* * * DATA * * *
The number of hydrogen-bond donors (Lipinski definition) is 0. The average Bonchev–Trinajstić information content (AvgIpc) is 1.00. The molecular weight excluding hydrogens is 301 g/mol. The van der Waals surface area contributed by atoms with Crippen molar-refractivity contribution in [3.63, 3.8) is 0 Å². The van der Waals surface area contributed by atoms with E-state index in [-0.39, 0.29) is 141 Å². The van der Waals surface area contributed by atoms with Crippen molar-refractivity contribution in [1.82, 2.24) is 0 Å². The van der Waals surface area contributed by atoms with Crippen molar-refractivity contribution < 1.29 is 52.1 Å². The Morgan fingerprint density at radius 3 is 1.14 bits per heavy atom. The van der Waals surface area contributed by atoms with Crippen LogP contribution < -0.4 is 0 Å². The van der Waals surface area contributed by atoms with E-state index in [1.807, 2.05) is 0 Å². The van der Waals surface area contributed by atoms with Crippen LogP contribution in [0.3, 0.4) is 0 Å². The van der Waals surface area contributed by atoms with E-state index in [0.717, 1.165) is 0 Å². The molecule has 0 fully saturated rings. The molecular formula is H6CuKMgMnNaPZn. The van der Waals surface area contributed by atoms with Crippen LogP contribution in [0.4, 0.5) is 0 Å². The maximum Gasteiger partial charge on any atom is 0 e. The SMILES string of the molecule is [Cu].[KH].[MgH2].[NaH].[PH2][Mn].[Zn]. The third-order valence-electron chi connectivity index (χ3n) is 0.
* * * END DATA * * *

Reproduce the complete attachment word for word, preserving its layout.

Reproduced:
The number of hydrogen-bond donors (Lipinski definition) is 0. The average Bonchev–Trinajstić information content (AvgIpc) is 1.00. The molecular weight excluding hydrogens is 301 g/mol. The van der Waals surface area contributed by atoms with Crippen molar-refractivity contribution in [3.63, 3.8) is 0 Å². The van der Waals surface area contributed by atoms with E-state index in [-0.39, 0.29) is 141 Å². The van der Waals surface area contributed by atoms with Crippen molar-refractivity contribution in [1.82, 2.24) is 0 Å². The van der Waals surface area contributed by atoms with Crippen molar-refractivity contribution < 1.29 is 52.1 Å². The Morgan fingerprint density at radius 3 is 1.14 bits per heavy atom. The van der Waals surface area contributed by atoms with Crippen LogP contribution < -0.4 is 0 Å². The van der Waals surface area contributed by atoms with E-state index in [1.807, 2.05) is 0 Å². The van der Waals surface area contributed by atoms with Crippen LogP contribution in [0.3, 0.4) is 0 Å². The van der Waals surface area contributed by atoms with E-state index in [0.717, 1.165) is 0 Å². The molecule has 0 fully saturated rings. The molecular formula is H6CuKMgMnNaPZn. The van der Waals surface area contributed by atoms with Crippen LogP contribution in [0.4, 0.5) is 0 Å². The maximum Gasteiger partial charge on any atom is 0 e. The SMILES string of the molecule is [Cu].[KH].[MgH2].[NaH].[PH2][Mn].[Zn]. The third-order valence-electron chi connectivity index (χ3n) is 0.